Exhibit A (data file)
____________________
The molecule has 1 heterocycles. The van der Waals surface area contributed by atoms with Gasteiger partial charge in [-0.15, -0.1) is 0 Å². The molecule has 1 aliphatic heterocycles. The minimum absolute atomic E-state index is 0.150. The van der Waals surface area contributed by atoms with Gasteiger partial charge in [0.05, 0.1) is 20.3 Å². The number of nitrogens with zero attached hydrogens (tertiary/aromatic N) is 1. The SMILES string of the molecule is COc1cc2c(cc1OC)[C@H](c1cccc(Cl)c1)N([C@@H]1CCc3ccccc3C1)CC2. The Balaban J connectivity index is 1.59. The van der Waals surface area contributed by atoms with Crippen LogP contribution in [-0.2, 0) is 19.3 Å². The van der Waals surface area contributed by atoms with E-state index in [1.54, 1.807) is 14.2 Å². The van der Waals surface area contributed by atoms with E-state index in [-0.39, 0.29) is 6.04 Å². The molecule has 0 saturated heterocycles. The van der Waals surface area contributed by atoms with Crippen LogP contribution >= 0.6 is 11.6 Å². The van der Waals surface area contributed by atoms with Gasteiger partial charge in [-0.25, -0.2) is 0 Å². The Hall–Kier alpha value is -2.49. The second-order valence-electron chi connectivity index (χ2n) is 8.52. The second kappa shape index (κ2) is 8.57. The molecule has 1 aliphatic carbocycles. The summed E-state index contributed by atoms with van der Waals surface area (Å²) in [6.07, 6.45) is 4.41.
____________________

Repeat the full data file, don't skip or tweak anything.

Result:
The molecule has 1 heterocycles. The van der Waals surface area contributed by atoms with Gasteiger partial charge in [-0.15, -0.1) is 0 Å². The molecule has 1 aliphatic heterocycles. The minimum absolute atomic E-state index is 0.150. The van der Waals surface area contributed by atoms with Gasteiger partial charge in [0.05, 0.1) is 20.3 Å². The number of nitrogens with zero attached hydrogens (tertiary/aromatic N) is 1. The SMILES string of the molecule is COc1cc2c(cc1OC)[C@H](c1cccc(Cl)c1)N([C@@H]1CCc3ccccc3C1)CC2. The Balaban J connectivity index is 1.59. The van der Waals surface area contributed by atoms with Crippen LogP contribution in [-0.2, 0) is 19.3 Å². The van der Waals surface area contributed by atoms with E-state index in [1.54, 1.807) is 14.2 Å². The van der Waals surface area contributed by atoms with E-state index in [-0.39, 0.29) is 6.04 Å². The molecule has 0 saturated heterocycles. The van der Waals surface area contributed by atoms with Crippen LogP contribution >= 0.6 is 11.6 Å². The van der Waals surface area contributed by atoms with Gasteiger partial charge in [-0.25, -0.2) is 0 Å². The Hall–Kier alpha value is -2.49. The second-order valence-electron chi connectivity index (χ2n) is 8.52. The second kappa shape index (κ2) is 8.57. The molecule has 1 aliphatic carbocycles. The summed E-state index contributed by atoms with van der Waals surface area (Å²) in [6.07, 6.45) is 4.41.